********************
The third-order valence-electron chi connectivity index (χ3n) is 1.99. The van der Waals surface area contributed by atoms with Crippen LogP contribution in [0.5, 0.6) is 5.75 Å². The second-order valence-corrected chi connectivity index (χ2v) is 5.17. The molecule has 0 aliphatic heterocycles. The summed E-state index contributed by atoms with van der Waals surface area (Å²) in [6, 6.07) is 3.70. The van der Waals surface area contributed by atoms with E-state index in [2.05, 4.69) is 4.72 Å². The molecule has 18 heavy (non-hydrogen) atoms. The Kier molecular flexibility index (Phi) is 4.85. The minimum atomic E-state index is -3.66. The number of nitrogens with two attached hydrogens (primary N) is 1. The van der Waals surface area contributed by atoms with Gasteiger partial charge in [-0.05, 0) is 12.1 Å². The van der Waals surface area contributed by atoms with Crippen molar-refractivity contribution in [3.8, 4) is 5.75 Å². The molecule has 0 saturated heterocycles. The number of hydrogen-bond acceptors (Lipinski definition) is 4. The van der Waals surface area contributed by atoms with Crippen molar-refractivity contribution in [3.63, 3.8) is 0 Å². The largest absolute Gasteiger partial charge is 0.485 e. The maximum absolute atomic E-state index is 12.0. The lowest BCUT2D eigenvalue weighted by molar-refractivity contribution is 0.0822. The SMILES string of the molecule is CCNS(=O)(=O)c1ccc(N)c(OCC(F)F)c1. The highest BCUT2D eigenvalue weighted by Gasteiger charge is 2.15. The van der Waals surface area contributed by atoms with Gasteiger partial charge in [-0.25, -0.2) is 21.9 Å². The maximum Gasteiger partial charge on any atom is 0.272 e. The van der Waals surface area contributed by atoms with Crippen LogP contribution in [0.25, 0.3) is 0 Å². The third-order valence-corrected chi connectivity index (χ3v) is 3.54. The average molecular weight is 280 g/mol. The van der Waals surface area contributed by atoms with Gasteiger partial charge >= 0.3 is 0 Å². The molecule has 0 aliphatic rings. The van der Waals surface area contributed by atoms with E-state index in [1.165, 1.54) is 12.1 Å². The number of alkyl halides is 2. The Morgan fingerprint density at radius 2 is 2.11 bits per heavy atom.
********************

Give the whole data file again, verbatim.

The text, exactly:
The third-order valence-electron chi connectivity index (χ3n) is 1.99. The van der Waals surface area contributed by atoms with Crippen LogP contribution in [0.5, 0.6) is 5.75 Å². The second-order valence-corrected chi connectivity index (χ2v) is 5.17. The molecule has 0 aliphatic heterocycles. The summed E-state index contributed by atoms with van der Waals surface area (Å²) in [6, 6.07) is 3.70. The van der Waals surface area contributed by atoms with E-state index in [2.05, 4.69) is 4.72 Å². The molecule has 18 heavy (non-hydrogen) atoms. The Kier molecular flexibility index (Phi) is 4.85. The minimum atomic E-state index is -3.66. The number of nitrogens with two attached hydrogens (primary N) is 1. The van der Waals surface area contributed by atoms with Gasteiger partial charge in [-0.05, 0) is 12.1 Å². The van der Waals surface area contributed by atoms with Crippen molar-refractivity contribution in [3.8, 4) is 5.75 Å². The molecule has 0 saturated heterocycles. The number of hydrogen-bond acceptors (Lipinski definition) is 4. The van der Waals surface area contributed by atoms with Crippen molar-refractivity contribution in [3.63, 3.8) is 0 Å². The largest absolute Gasteiger partial charge is 0.485 e. The maximum absolute atomic E-state index is 12.0. The lowest BCUT2D eigenvalue weighted by molar-refractivity contribution is 0.0822. The SMILES string of the molecule is CCNS(=O)(=O)c1ccc(N)c(OCC(F)F)c1. The highest BCUT2D eigenvalue weighted by Gasteiger charge is 2.15. The van der Waals surface area contributed by atoms with Gasteiger partial charge in [-0.25, -0.2) is 21.9 Å². The maximum Gasteiger partial charge on any atom is 0.272 e. The van der Waals surface area contributed by atoms with Crippen LogP contribution in [0.25, 0.3) is 0 Å². The third-order valence-corrected chi connectivity index (χ3v) is 3.54. The average molecular weight is 280 g/mol. The van der Waals surface area contributed by atoms with Gasteiger partial charge >= 0.3 is 0 Å². The molecule has 0 aliphatic rings. The van der Waals surface area contributed by atoms with E-state index in [1.165, 1.54) is 12.1 Å². The number of alkyl halides is 2. The Morgan fingerprint density at radius 2 is 2.11 bits per heavy atom.